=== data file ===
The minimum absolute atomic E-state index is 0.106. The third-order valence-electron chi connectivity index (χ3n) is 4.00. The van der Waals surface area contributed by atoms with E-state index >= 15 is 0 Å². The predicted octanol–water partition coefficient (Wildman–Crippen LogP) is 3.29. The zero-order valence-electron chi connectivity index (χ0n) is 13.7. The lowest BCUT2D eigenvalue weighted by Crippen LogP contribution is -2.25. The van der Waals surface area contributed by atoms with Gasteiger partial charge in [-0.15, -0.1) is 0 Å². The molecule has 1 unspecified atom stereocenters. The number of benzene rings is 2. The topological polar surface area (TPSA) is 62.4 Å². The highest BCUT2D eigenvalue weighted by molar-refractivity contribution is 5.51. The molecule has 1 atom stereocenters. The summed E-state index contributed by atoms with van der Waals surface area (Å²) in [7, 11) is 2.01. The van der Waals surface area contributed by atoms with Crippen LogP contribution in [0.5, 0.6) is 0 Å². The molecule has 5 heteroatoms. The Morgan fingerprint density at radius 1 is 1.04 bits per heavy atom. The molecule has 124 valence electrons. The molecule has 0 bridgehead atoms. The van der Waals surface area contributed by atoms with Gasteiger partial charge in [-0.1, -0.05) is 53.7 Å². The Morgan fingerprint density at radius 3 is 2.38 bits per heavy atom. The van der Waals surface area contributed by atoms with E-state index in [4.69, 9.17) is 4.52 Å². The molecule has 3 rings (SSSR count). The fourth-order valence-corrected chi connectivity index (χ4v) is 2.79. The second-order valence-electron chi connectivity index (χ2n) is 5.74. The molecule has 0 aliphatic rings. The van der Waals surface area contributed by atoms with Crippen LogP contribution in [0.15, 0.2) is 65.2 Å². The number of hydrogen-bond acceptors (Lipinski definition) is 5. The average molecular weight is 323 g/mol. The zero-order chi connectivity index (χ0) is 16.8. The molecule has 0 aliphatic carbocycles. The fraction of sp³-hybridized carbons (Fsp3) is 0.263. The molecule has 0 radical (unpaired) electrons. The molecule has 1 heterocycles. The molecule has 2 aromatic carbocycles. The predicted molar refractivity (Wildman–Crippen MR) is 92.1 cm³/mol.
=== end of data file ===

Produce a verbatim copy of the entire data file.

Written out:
The minimum absolute atomic E-state index is 0.106. The third-order valence-electron chi connectivity index (χ3n) is 4.00. The van der Waals surface area contributed by atoms with E-state index >= 15 is 0 Å². The predicted octanol–water partition coefficient (Wildman–Crippen LogP) is 3.29. The zero-order valence-electron chi connectivity index (χ0n) is 13.7. The lowest BCUT2D eigenvalue weighted by Crippen LogP contribution is -2.25. The van der Waals surface area contributed by atoms with Gasteiger partial charge in [-0.15, -0.1) is 0 Å². The molecule has 1 unspecified atom stereocenters. The number of benzene rings is 2. The topological polar surface area (TPSA) is 62.4 Å². The highest BCUT2D eigenvalue weighted by molar-refractivity contribution is 5.51. The molecule has 1 atom stereocenters. The summed E-state index contributed by atoms with van der Waals surface area (Å²) in [7, 11) is 2.01. The van der Waals surface area contributed by atoms with Crippen LogP contribution in [0.5, 0.6) is 0 Å². The molecule has 5 heteroatoms. The Morgan fingerprint density at radius 1 is 1.04 bits per heavy atom. The molecule has 124 valence electrons. The molecule has 0 bridgehead atoms. The van der Waals surface area contributed by atoms with Gasteiger partial charge in [-0.1, -0.05) is 53.7 Å². The Morgan fingerprint density at radius 3 is 2.38 bits per heavy atom. The van der Waals surface area contributed by atoms with E-state index in [4.69, 9.17) is 4.52 Å². The molecule has 3 rings (SSSR count). The fourth-order valence-corrected chi connectivity index (χ4v) is 2.79. The second-order valence-electron chi connectivity index (χ2n) is 5.74. The molecule has 0 aliphatic rings. The van der Waals surface area contributed by atoms with Crippen LogP contribution in [0.15, 0.2) is 65.2 Å². The number of hydrogen-bond acceptors (Lipinski definition) is 5. The average molecular weight is 323 g/mol. The zero-order chi connectivity index (χ0) is 16.8. The molecule has 0 aliphatic carbocycles. The fraction of sp³-hybridized carbons (Fsp3) is 0.263. The molecule has 0 radical (unpaired) electrons. The molecule has 1 heterocycles. The molecule has 2 aromatic carbocycles. The predicted molar refractivity (Wildman–Crippen MR) is 92.1 cm³/mol.